The single most impactful step to lead and motivate

Bad communication is the single biggest PREVENTABLE cost driver in the U.S.

Everyday you see and live how poor communication is a huge time suck, a catastrophic demoralizer and a massive cost-driver. Just think about all of the internal and client attrition, the many hours of wasted meetings and redundant work.

Poor communication is a huge time suck, a catastrophic demoralizer and a massive cost-driver.

I see it all the time. I’ve been in rooms where $40M+ deals were lost (where the products were ideal solutions for the client!) because the well-meaning leaders were abysmal communicators.

To change the employee environment, leadership has the privilege and responsibility to foster momentum with an optimistic, encouraging and engaging environment.

If you reflect respect, then your team will feel valued and demonstrate their greatest performance in support of the team.

At Tarah Keech Consulting, we coach our clients in the first key step of motivating their staff to deliver their best: choosing their own mindset.

As leaders, you make a powerful impression on your team when you choose to believe that people want to do good work. If your outlook is negative, pessimistic, defeated, or self-defeating, the only logical conclusion your team can make is that the work set before them is destined for defeat. BUT

If you reflect respect for those doing the work and communicate with them from the assumption that you’re all in it for the win together, then your team will feel valued and in turn demonstrate their greatest performance in support of the team.

“There’s magic in training your team (and your own brain) to be success-achievers versus problem solvers.”

Secondly, there’s no need to be delusionally optimistic or perpetuate delusion in others. What a waste that is! Instead, it is a direct advantage to the engagement and productivity of your team for you to be a cautiously, well-informed optimist. There’s magic in training your team (and your own brain) to be success-achievers versus problem-solvers.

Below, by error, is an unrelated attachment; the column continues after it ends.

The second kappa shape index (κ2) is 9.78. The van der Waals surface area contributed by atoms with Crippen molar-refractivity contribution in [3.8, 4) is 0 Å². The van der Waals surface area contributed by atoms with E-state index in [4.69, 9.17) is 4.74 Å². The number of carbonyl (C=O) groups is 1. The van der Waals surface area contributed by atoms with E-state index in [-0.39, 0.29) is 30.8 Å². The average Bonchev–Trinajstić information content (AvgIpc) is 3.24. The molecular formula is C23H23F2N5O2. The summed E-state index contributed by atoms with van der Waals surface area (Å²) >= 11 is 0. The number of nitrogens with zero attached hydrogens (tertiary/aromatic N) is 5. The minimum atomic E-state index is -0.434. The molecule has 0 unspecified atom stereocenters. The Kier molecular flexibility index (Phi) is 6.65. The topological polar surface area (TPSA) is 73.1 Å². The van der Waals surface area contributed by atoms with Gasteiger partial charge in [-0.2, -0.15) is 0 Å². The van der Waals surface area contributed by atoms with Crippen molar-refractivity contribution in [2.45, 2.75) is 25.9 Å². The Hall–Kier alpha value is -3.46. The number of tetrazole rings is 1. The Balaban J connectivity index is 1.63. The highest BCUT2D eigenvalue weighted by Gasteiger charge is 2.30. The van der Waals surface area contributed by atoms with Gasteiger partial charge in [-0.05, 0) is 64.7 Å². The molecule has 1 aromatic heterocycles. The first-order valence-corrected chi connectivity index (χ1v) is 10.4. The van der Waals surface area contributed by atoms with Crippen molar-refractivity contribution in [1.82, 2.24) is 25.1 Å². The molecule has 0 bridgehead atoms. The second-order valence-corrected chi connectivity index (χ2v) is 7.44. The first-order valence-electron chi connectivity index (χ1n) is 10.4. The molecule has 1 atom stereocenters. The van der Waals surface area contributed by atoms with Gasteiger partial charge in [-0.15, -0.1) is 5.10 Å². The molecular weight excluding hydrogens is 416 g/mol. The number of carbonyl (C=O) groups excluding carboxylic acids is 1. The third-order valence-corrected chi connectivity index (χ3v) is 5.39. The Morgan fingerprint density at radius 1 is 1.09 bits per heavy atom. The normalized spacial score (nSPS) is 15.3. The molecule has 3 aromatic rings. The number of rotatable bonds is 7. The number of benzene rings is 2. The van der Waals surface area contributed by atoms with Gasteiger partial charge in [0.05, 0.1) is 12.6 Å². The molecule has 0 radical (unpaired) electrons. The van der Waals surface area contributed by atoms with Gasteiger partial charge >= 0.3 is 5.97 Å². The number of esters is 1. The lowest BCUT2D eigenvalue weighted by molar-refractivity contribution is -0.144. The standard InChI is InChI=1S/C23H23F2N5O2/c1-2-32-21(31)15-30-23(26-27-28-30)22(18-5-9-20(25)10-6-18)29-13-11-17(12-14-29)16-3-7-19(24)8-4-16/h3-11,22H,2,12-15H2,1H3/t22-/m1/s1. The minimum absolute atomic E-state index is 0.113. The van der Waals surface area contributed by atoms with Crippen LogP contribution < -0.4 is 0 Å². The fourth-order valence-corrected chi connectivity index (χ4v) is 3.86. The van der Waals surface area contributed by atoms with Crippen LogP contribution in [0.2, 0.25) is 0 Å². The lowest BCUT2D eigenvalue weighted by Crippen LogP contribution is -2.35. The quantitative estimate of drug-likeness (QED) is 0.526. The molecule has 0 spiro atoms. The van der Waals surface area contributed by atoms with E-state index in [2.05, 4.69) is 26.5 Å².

In your day-to-day execution you encounter detailed facts, historical context and many objective truths. Anything outside of that is an assumption and an opportunity to focus on achieving the ideal. For example, the next time your team raises a risk, respond and ask, “Suppose that did happen, what would be the best possible outcome?” Immediately you’ll shift the conversation from a worry-driven, problem-focused into an exercise creating the ideal result. It accomplishes the same contingency planning but the morale of your team is now lifted by the act of creatively contributing to achievement rather than risk management.

A third and key motivator you can leverage as a leader to elicit the best from your teams, is to demonstrate gratitude. When your teams and contributors know that the work they’re delivering is seen, valued and appreciated they are intrinsically motivated to continue to deliver exceptional work.

Praise in big, public ways and small discreet ways. Way better than bagels (although not mutually exclusive), you can say thank you to specific team members on calls. Note the contributions of each person within a presentation. Send a note or follow up email after successes or well-handled challenges. “Thank you” means you see them, you recognize the work they’ve done, and that their effort matters.

About The Author

Tarah Keech is the Founder of Keech Consulting. You can connect with her on Twitter, LinkedIn and Instagram.